|GARCIA-GONZALES, M - Instituto Tecnológico Agrario De Castilla Y León (ITACYL)
Submitted to: Scientia Agricola
Publication Type: Peer Reviewed Journal
Publication Acceptance Date: 10/1/2015
Publication Date: 9/1/2016
Citation: Garcia-Gonzales, M.C., Vanotti, M.B., Szogi, A.A. 2016. Recovery of ammonia from anaerobically digested manure using gas-permeable membranes. Scientia Agricola. 73(5):434-438.
Interpretive Summary: Anaerobic digestion is considered an efficient and cost-effective treatment capable of transforming organic content of manure effluents into biogas and energy. However, most of the nitrogen (N) in the digestate effluent remains as ammonia. In this study, ammonia was successfully recovered from swine manure digestate using a new gas-permeable membrane process. Although the results showed a total N recovery efficiency of 71 percent, it is possible to increase this recovery efficiency to more than 90 percent and to minimize N recovery time by adjusting the area of the membrane system to match the high free-ammonia concentration (FA) in swine manure digestate.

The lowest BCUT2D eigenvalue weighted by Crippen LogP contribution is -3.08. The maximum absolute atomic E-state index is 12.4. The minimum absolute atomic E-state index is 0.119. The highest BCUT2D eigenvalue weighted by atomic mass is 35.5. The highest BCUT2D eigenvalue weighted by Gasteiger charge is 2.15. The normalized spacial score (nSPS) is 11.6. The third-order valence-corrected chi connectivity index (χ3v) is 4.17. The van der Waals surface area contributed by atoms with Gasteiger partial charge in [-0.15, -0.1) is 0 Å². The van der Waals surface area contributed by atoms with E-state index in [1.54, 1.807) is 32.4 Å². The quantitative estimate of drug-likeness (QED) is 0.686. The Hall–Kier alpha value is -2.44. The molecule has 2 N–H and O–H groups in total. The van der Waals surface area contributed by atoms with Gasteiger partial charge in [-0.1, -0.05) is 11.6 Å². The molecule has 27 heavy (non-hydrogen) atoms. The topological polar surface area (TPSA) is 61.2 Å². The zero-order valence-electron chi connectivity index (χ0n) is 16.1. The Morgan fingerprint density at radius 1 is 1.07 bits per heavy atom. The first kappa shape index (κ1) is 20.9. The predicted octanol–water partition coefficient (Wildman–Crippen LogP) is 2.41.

Technical Abstract: Nitrogen (N) can be recovered from different types of wastewaters. Among these wastewaters, anaerobically digested swine manure (digestate) is one with the highest N content in ammonia form. It is desirable to reduce the high ammonia content in swine manure because it reduces biogas production by inhibiting anaerobic digestion. However, if a large quantity of ammonia is removed during the anaerobic digestion process, inhibition caused by this compound will be minimized while improving anaerobic digestion and methane production. Therefore, the use of gas-permeable membranes to capture ammonia from digestate could be used to improve anaerobic digestion process and methane production. The research goal of this work was to apply the gas-permeable membrane technology to evaluate ammonia recovery from high-ammonia digested swine manure. The anaerobically digested swine manure with total ammonium content of 4,293 milligrams N per liter was reduced 91 percent (to 381 milligrams N per liter) during the 32-day experimentation. In contrast, volatile solids concentration was reduced only 12 percent and remained mostly available for methane production. Although the results showed a total N recovery efficiency of 71 percent, it is possible to increase this recovery efficiency to more than 90 percent and to minimize N recovery time by adjusting the area of the membrane system to match the high free-ammonia concentration (FA) in digested swine manure. Moreover, final digestate pH is maintained around 8.1, which is convenient for the anaerobic process or to incorporate in arable soil when the process is finished.